In fact, when Ronald Fisher first developed the significance testing, he only intended for p value to be used to establish whether a further research could be justified — far from being a “yes or no” conclusive evidence².

## Cause no 2: The imaginary threshold of 0.05

This is another contributing factor to the misuse of p value and hypothesis testing. The alpha level of 0.05, is a mere convention. As a result, in a context of experiment for example, it is always possible to adjust the threshold so that the hypothesis testing will be statistically significant. As if that is not enough, a phenomenon called “**p value hacking**” is also a common occurrence. P value hacking is described as conscious or subconscious data manipulation to produce a desired p value. One way to do this for example, is simply by increasing the sample size of the study which tend to produce small p value.

## Does it mean we should abandon p value altogether?

No. I believe the traditional approach of hypothesis testing and p value is still valuable in today’s society. Abandoning p value completely will create a butterfly effect across industries — It will render findings from scientific exploration unverifiable and invalidate useful scientific conclusions. Take the covid19 situation for example. Prior to the vaccines roll-out, many were in a race against time to develop one. Once developed, we needed a way to validate the effectiveness. How do we do that? You have guessed it — hypothesis testing and p value.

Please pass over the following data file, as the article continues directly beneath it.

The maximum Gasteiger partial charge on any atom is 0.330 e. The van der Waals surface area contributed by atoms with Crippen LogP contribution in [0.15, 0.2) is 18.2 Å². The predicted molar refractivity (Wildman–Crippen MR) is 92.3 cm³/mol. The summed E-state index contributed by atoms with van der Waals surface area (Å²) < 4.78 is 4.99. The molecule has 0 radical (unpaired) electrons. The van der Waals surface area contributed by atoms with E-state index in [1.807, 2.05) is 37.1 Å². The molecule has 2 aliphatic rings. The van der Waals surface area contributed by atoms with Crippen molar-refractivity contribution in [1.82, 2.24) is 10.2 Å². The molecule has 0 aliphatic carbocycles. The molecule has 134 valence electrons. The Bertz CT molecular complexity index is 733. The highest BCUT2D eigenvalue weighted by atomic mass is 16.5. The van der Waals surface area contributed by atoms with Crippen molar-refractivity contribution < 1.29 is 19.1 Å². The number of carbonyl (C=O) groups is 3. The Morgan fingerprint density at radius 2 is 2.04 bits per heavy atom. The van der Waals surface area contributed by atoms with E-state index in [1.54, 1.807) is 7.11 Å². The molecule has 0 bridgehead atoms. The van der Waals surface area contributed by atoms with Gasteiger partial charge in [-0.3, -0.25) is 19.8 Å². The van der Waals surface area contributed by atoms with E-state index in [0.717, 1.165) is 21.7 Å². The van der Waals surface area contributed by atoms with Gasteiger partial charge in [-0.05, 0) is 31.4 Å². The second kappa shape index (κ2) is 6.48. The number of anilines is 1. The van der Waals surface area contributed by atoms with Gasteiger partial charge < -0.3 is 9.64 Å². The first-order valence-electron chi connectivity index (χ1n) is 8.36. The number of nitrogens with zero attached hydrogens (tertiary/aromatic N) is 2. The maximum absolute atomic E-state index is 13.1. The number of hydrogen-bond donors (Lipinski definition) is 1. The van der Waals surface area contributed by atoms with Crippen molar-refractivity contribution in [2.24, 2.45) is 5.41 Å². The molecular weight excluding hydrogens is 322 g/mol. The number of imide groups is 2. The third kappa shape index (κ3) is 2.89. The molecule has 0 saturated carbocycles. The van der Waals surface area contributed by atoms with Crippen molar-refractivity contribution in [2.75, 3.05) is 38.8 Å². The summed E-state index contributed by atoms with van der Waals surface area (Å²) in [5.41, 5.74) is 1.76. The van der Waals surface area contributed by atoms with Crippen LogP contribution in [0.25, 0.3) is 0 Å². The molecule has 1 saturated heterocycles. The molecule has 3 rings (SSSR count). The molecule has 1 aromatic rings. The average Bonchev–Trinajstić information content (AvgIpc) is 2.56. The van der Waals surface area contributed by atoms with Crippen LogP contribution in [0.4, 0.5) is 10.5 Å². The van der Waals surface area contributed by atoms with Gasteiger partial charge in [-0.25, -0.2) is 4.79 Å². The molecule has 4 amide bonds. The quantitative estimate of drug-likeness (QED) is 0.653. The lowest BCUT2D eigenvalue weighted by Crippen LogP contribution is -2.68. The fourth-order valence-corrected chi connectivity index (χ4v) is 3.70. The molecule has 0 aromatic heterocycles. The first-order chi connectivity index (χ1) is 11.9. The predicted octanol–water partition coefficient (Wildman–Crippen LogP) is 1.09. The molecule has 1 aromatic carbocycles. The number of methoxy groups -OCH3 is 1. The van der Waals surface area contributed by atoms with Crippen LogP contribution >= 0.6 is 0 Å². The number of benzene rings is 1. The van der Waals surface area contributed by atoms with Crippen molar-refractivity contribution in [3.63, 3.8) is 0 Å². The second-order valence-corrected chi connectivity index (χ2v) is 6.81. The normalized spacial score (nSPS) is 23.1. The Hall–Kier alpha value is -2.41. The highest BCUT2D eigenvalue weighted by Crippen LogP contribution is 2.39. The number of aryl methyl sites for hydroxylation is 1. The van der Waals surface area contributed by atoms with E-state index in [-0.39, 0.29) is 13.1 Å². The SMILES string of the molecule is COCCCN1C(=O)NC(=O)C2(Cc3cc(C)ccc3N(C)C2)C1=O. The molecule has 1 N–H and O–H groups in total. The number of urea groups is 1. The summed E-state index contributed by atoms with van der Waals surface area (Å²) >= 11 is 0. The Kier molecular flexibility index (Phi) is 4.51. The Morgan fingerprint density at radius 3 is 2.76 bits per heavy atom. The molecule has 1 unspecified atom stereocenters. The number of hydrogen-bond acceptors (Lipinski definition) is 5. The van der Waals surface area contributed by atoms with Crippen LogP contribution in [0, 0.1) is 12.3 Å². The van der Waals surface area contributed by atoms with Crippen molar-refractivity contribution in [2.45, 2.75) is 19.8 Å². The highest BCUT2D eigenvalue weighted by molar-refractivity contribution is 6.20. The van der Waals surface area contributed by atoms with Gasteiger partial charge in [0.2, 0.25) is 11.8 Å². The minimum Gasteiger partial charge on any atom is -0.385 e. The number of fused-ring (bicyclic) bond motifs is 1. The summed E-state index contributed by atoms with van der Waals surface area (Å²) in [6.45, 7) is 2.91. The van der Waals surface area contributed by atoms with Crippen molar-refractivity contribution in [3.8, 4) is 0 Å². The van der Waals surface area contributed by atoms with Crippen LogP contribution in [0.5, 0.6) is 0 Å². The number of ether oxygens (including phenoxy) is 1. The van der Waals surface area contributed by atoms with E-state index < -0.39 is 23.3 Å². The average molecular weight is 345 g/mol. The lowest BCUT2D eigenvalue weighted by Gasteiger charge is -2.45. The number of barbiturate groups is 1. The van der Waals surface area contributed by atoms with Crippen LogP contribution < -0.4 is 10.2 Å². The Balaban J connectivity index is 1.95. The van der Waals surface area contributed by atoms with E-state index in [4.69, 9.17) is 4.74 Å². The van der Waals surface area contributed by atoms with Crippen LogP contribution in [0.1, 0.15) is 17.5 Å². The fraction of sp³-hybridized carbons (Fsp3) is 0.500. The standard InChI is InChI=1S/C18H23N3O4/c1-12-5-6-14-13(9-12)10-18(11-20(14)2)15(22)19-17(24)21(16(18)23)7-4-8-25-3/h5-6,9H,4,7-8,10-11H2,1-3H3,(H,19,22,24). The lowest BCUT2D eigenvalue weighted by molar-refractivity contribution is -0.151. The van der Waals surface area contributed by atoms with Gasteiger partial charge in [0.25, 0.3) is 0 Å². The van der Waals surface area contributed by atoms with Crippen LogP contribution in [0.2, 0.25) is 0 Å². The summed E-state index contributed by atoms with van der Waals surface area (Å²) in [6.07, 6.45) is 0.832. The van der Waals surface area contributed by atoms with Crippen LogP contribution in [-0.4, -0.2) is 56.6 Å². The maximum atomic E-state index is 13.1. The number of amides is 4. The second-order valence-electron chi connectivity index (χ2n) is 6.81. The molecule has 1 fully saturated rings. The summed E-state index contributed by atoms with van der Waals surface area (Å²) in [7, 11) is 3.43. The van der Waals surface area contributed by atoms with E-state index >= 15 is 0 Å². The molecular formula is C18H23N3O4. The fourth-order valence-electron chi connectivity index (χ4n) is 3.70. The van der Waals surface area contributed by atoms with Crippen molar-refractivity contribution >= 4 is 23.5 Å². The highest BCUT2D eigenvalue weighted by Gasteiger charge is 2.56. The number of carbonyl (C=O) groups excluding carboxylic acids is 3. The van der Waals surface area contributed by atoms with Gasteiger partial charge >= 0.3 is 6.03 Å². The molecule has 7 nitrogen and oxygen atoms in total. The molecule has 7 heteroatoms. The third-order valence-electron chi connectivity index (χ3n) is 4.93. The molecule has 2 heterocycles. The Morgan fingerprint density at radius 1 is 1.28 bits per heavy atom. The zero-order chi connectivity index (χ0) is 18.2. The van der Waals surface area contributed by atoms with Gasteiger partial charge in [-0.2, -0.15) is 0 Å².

The covid19 application is just one of many successful implementations of the classical approach. If that is the case, does that mean we should disregard the concern that sparked the debate? Absolutely not.

## What can we do?

And that begs the question. What can we do? I believe balance is the key.

To prevent further misuse of hypothesis testing and p value, it is important to integrate both frequentists and bayesians’ approach. The frequentists think in terms of “black or white” — either yes or no. The bayesians on the other hand, think in terms of “black and white” — a neutral grey. This following article gives a comprehensive explanation of the difference between the two school of thoughts³. In our context, integrating the two different school of thoughts can look like the following:

- using p value and hypothesis testing only as a quick litmus test for your hypothesis — whether we should change the null hypothesis or dive deeper into the findings
- involving Subject Matter Experts (SMEs) in every step along the way
- using other metrics as conclusive significance testing
- complementing the standard Null Hypothesis Significance Testing with bayesians’ hypothesis testing⁴

[1] https://www.tandfonline.com/doi/full/10.1080/00031305.2016.1154108

[2] https://www.frontiersin.org/articles/10.3389/fphy.2016.00006/full

[3] https://towardsdatascience.com/statistics-are-you-bayesian-or-frequentist-4943f953f21b

[4] https://bmcmedresmethodol.biomedcentral.com/articles/10.1186/s12874-020-00980-6